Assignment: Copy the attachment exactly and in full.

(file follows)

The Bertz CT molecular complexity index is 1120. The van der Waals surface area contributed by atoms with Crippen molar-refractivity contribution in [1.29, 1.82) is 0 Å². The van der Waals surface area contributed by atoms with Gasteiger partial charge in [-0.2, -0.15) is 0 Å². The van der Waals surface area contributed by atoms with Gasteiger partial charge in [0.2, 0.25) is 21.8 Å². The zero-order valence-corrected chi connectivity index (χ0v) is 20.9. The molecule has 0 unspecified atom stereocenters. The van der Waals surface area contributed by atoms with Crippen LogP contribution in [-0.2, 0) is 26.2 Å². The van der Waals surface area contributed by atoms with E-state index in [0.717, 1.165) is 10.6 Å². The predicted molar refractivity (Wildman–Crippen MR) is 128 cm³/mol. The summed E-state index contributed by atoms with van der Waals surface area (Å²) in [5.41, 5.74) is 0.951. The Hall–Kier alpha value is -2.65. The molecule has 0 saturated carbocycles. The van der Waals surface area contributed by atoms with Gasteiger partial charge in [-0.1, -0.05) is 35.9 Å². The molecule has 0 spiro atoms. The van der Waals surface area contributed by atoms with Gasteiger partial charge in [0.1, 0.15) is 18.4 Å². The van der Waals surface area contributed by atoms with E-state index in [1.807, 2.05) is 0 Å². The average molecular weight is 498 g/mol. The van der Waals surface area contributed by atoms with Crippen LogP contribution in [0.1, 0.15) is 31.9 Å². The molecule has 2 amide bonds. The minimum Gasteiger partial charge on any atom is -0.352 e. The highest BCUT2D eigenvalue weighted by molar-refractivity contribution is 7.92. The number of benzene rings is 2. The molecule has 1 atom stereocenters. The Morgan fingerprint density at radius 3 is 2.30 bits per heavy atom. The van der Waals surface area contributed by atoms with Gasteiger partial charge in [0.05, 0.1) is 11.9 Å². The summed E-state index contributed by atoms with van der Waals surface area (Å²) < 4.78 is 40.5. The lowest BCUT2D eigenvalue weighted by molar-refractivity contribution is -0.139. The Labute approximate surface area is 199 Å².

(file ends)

The Bertz CT molecular complexity index is 1120. The van der Waals surface area contributed by atoms with Crippen molar-refractivity contribution in [1.29, 1.82) is 0 Å². The van der Waals surface area contributed by atoms with Gasteiger partial charge in [-0.2, -0.15) is 0 Å². The van der Waals surface area contributed by atoms with Gasteiger partial charge in [0.2, 0.25) is 21.8 Å². The zero-order valence-corrected chi connectivity index (χ0v) is 20.9. The molecule has 0 unspecified atom stereocenters. The van der Waals surface area contributed by atoms with Crippen LogP contribution in [-0.2, 0) is 26.2 Å². The van der Waals surface area contributed by atoms with E-state index in [0.717, 1.165) is 10.6 Å². The predicted molar refractivity (Wildman–Crippen MR) is 128 cm³/mol. The summed E-state index contributed by atoms with van der Waals surface area (Å²) in [5.41, 5.74) is 0.951. The Hall–Kier alpha value is -2.65. The molecule has 0 saturated carbocycles. The van der Waals surface area contributed by atoms with Gasteiger partial charge in [-0.1, -0.05) is 35.9 Å². The molecule has 0 spiro atoms. The van der Waals surface area contributed by atoms with Gasteiger partial charge in [0.1, 0.15) is 18.4 Å². The van der Waals surface area contributed by atoms with E-state index in [1.807, 2.05) is 0 Å². The average molecular weight is 498 g/mol. The van der Waals surface area contributed by atoms with Crippen LogP contribution in [0.1, 0.15) is 31.9 Å². The molecule has 2 amide bonds. The minimum Gasteiger partial charge on any atom is -0.352 e. The highest BCUT2D eigenvalue weighted by molar-refractivity contribution is 7.92. The number of benzene rings is 2. The molecule has 1 atom stereocenters. The Morgan fingerprint density at radius 3 is 2.30 bits per heavy atom. The van der Waals surface area contributed by atoms with Gasteiger partial charge in [0.05, 0.1) is 11.9 Å². The summed E-state index contributed by atoms with van der Waals surface area (Å²) < 4.78 is 40.5. The lowest BCUT2D eigenvalue weighted by molar-refractivity contribution is -0.139. The Labute approximate surface area is 199 Å².